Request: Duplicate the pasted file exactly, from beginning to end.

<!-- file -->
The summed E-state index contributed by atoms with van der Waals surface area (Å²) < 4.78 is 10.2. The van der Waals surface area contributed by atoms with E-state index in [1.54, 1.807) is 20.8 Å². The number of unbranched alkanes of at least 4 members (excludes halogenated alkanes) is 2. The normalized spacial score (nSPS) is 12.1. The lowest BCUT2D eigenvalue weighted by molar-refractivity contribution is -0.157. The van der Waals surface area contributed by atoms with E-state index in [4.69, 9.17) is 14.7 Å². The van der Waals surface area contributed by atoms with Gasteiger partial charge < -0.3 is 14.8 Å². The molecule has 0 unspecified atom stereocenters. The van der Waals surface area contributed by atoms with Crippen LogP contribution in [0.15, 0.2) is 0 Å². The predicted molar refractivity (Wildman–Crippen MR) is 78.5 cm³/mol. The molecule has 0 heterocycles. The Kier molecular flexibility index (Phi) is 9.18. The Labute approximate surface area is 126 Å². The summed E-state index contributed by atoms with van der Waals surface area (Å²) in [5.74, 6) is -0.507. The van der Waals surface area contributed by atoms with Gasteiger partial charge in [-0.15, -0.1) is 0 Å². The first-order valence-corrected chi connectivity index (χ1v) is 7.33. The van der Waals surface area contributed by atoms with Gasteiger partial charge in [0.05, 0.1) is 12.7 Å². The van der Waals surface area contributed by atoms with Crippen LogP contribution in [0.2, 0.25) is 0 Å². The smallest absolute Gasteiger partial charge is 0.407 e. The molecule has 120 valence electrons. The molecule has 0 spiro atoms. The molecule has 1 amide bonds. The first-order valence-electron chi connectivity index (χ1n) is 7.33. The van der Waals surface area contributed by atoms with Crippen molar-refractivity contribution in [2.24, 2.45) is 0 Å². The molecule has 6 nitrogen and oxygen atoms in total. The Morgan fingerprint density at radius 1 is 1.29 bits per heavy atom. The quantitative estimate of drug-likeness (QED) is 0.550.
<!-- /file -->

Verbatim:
The summed E-state index contributed by atoms with van der Waals surface area (Å²) < 4.78 is 10.2. The van der Waals surface area contributed by atoms with E-state index in [1.54, 1.807) is 20.8 Å². The number of unbranched alkanes of at least 4 members (excludes halogenated alkanes) is 2. The normalized spacial score (nSPS) is 12.1. The lowest BCUT2D eigenvalue weighted by molar-refractivity contribution is -0.157. The van der Waals surface area contributed by atoms with E-state index in [4.69, 9.17) is 14.7 Å². The van der Waals surface area contributed by atoms with Gasteiger partial charge < -0.3 is 14.8 Å². The molecule has 0 unspecified atom stereocenters. The van der Waals surface area contributed by atoms with Crippen LogP contribution in [0.15, 0.2) is 0 Å². The predicted molar refractivity (Wildman–Crippen MR) is 78.5 cm³/mol. The molecule has 0 heterocycles. The Kier molecular flexibility index (Phi) is 9.18. The Labute approximate surface area is 126 Å². The summed E-state index contributed by atoms with van der Waals surface area (Å²) in [5.74, 6) is -0.507. The van der Waals surface area contributed by atoms with Gasteiger partial charge in [-0.15, -0.1) is 0 Å². The first-order valence-corrected chi connectivity index (χ1v) is 7.33. The van der Waals surface area contributed by atoms with Gasteiger partial charge in [0.05, 0.1) is 12.7 Å². The van der Waals surface area contributed by atoms with Crippen LogP contribution in [0.2, 0.25) is 0 Å². The smallest absolute Gasteiger partial charge is 0.407 e. The molecule has 120 valence electrons. The molecule has 0 spiro atoms. The molecule has 1 amide bonds. The first-order valence-electron chi connectivity index (χ1n) is 7.33. The van der Waals surface area contributed by atoms with Crippen molar-refractivity contribution in [2.24, 2.45) is 0 Å². The molecule has 6 nitrogen and oxygen atoms in total. The Morgan fingerprint density at radius 1 is 1.29 bits per heavy atom. The quantitative estimate of drug-likeness (QED) is 0.550.